FIG. 1 is a sectional view through a motor housing showing a sensor and an object to be sensed with a spacer element of this invention in its operative position; and
FIG. 2 is an enlarged scale view of portion 2—2 of FIG. 1.
FIG. 1 shows a conventional hydrostatic motor housing 10 which rotably contains a rotatable cylinder block 12 which has a plurality of movable pistons 14 which are spring-urged towards swashplate 15. Each piston has an outwardly extending ball 14A which is rotatably received in coupler 14B. The cylinder block drives the output shaft 15A. During assembly, a speed sensing ring 16 of the type shown in U.S. Pat. No. 5,325,055 is rigidly secured to block 12. Ring 16 has an outer peripheral surface 18 which is the surface to be sensed.
The housing 10 has a threaded aperture 20 with a radial axis 22 which intersects the center axis 23 of block 12. A Hall Effect sensor 24 with a threaded shoulder 26 which is threadably mounted in aperture 20. Sensor 24 has an operating probe 28 and a sensing surface 30 on its inner end. (FIG. 2). The predetermined design of the apparatus determines that the optimum radial distance between the sensing surface 30 and the peripheral surface 18 of ring 16 has a radial magnitude of A (e.g., 0.030 in.).
A disposable spacer element 32 is secured to the sensing surface 30 of sensor 24 and has a predetermined thickness of A. Spacer element 32 is secured to surface 30 of sensor 34 in any convenient manner before the sensor is threaded into aperture 20. The diameter or area of the probe 28 and spacer element 32 must be less than the diameter of the shoulder 26 and the aperture 20 so as to permit the entry thereof through aperture 20. The material of sacrificial spacer element 32 should be non-magnetic, and should be firm but capable of eroding upon the rotation of ring 16. A suitable material is Syntheseal® N-8094 made by Interface Solutions, Inc. Any suitable adhesive (e.g. MACbond 18-1192 made by Mactac of Stowe, Ohio) can be used to affix spacer element 32 to surface 30. The radial thickness of spacer element 32 is typically only a few thousandths of an inch (e.g., 0.030 inches).
In operation, the sensor 24 is screwed into aperture 20 until spacer element 32 engages the outer peripheral surface 18 of ring 16. The operator will then cease screwing the sensor 24 into the aperture 20. The matching threads on shoulder 26 and in aperture 20 will normally hold the sensor 24 in place. A nut or fastening means (not shown), on sensor 24 can also be used for this purpose. This process will locate the surface 30 the predetermined radial distance A from the outer surface 18 of ring 16. The block 12 within housing 10 can then be operated and rotated, and the sensor 24 will be accurately positioned with respect to speed ring 16 even though assembly of the sensor 24 was done under “blind” conditions. The erosion of sacrificial spacer element 32 will take place harmlessly.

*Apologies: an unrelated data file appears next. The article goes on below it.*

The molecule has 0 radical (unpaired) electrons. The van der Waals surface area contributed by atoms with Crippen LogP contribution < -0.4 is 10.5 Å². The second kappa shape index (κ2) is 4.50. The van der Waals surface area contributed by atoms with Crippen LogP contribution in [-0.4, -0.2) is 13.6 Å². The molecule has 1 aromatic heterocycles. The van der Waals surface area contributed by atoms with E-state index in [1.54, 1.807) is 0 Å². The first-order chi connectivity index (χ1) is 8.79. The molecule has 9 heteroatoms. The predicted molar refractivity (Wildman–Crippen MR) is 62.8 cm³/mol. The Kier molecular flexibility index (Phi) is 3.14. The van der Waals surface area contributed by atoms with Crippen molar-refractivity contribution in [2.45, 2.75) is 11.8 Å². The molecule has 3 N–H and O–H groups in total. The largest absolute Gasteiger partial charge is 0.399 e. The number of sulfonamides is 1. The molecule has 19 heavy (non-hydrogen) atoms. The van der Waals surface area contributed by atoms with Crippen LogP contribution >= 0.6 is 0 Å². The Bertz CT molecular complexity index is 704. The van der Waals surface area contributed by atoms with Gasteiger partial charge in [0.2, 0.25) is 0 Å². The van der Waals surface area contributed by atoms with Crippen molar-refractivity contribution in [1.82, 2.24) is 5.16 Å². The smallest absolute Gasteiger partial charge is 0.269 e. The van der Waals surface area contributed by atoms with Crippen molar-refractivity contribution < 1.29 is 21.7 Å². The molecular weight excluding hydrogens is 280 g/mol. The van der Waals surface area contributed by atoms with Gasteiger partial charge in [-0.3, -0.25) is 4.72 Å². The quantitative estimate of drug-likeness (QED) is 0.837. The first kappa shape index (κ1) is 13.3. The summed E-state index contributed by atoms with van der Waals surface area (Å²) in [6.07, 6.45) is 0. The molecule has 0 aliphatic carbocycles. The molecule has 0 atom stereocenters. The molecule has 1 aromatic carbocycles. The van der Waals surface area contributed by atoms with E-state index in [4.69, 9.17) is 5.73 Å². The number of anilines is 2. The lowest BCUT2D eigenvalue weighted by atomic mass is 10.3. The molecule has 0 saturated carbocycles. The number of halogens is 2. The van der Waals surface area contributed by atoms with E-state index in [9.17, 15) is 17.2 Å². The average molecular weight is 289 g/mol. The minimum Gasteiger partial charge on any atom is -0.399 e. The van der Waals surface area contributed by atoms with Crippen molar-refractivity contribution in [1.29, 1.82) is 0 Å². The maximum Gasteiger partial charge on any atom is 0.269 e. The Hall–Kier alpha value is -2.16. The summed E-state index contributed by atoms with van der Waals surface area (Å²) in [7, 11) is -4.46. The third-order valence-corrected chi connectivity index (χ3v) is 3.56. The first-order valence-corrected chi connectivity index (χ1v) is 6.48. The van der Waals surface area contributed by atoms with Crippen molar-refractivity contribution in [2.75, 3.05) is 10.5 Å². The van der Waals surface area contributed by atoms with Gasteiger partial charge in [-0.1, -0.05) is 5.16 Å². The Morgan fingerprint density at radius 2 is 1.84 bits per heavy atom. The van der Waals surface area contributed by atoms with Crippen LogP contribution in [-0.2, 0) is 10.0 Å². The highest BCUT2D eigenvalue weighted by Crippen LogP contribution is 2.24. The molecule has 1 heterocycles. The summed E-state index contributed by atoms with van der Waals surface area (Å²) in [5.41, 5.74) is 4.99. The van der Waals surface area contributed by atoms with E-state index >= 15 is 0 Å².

It is therefore seen that this invention will accomplish its stated objectives.
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|Citing Patent||Filing date||Publication date||Applicant||Title|
|US6959598||Feb 3, 2004||Nov 1, 2005||Emerson Electric Co.||Liquid level sensor for appliance and associated method|
|US20050166671 *||Feb 3, 2004||Aug 4, 2005||Peterson Gregory A.||Liquid level sensor for appliance and associated method|
|U.S. Classification||73/431, 73/637, 73/866.5, 73/494|
|International Classification||G01P3/488, G01D11/00|
|Cooperative Classification||G01P3/488, G01D11/00|
|European Classification||G01P3/488, G01D11/00|
|Apr 26, 2001||AS||Assignment|
Owner name: SAUER-DANFOSS INC., IOWA
Free format text: ASSIGNMENT OF ASSIGNORS INTEREST;ASSIGNOR:BELL, AARON;REEL/FRAME:011709/0773
Effective date: 20010212
|Oct 27, 2006||FPAY||Fee payment|
Year of fee payment: 4
|Dec 20, 2010||REMI||Maintenance fee reminder mailed|
|May 13, 2011||LAPS||Lapse for failure to pay maintenance fees|
|Jul 5, 2011||FP||Expired due to failure to pay maintenance fee|
Effective date: 20110513